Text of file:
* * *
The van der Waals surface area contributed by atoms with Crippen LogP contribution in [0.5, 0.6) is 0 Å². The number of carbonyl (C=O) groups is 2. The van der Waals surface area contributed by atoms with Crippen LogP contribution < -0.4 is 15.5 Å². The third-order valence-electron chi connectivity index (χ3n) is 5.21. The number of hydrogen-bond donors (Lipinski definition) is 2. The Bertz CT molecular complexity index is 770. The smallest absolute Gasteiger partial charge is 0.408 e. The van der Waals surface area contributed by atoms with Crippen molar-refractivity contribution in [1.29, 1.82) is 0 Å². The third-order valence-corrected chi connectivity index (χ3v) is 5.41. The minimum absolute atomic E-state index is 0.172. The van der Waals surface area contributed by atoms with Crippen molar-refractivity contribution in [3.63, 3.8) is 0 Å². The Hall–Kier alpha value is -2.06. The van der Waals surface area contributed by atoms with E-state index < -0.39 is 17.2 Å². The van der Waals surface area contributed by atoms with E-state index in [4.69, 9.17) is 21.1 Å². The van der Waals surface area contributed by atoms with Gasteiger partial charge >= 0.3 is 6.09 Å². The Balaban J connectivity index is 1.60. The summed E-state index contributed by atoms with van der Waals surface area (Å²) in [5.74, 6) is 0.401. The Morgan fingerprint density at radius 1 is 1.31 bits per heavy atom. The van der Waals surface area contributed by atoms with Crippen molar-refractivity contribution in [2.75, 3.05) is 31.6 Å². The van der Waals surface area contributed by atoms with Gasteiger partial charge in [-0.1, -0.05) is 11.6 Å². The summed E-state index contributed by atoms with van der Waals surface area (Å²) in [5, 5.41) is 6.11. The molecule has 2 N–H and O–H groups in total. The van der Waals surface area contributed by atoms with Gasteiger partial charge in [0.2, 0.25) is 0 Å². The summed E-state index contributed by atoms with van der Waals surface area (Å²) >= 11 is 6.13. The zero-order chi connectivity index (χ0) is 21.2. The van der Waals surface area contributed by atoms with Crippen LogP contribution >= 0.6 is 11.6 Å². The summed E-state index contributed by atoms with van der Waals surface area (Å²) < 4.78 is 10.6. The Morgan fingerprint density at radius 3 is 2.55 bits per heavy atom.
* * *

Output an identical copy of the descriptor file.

The van der Waals surface area contributed by atoms with Crippen LogP contribution in [0.5, 0.6) is 0 Å². The number of carbonyl (C=O) groups is 2. The van der Waals surface area contributed by atoms with Crippen LogP contribution < -0.4 is 15.5 Å². The third-order valence-electron chi connectivity index (χ3n) is 5.21. The number of hydrogen-bond donors (Lipinski definition) is 2. The Bertz CT molecular complexity index is 770. The smallest absolute Gasteiger partial charge is 0.408 e. The van der Waals surface area contributed by atoms with Crippen molar-refractivity contribution in [1.29, 1.82) is 0 Å². The third-order valence-corrected chi connectivity index (χ3v) is 5.41. The minimum absolute atomic E-state index is 0.172. The van der Waals surface area contributed by atoms with Crippen molar-refractivity contribution in [3.63, 3.8) is 0 Å². The Hall–Kier alpha value is -2.06. The van der Waals surface area contributed by atoms with E-state index < -0.39 is 17.2 Å². The van der Waals surface area contributed by atoms with E-state index in [4.69, 9.17) is 21.1 Å². The van der Waals surface area contributed by atoms with Gasteiger partial charge >= 0.3 is 6.09 Å². The Balaban J connectivity index is 1.60. The summed E-state index contributed by atoms with van der Waals surface area (Å²) in [5.74, 6) is 0.401. The Morgan fingerprint density at radius 1 is 1.31 bits per heavy atom. The van der Waals surface area contributed by atoms with Crippen molar-refractivity contribution in [2.75, 3.05) is 31.6 Å². The van der Waals surface area contributed by atoms with Gasteiger partial charge in [-0.1, -0.05) is 11.6 Å². The summed E-state index contributed by atoms with van der Waals surface area (Å²) in [5, 5.41) is 6.11. The molecule has 2 N–H and O–H groups in total. The van der Waals surface area contributed by atoms with Gasteiger partial charge in [0.2, 0.25) is 0 Å². The summed E-state index contributed by atoms with van der Waals surface area (Å²) >= 11 is 6.13. The zero-order chi connectivity index (χ0) is 21.2. The van der Waals surface area contributed by atoms with Crippen LogP contribution >= 0.6 is 11.6 Å². The summed E-state index contributed by atoms with van der Waals surface area (Å²) < 4.78 is 10.6. The Morgan fingerprint density at radius 3 is 2.55 bits per heavy atom.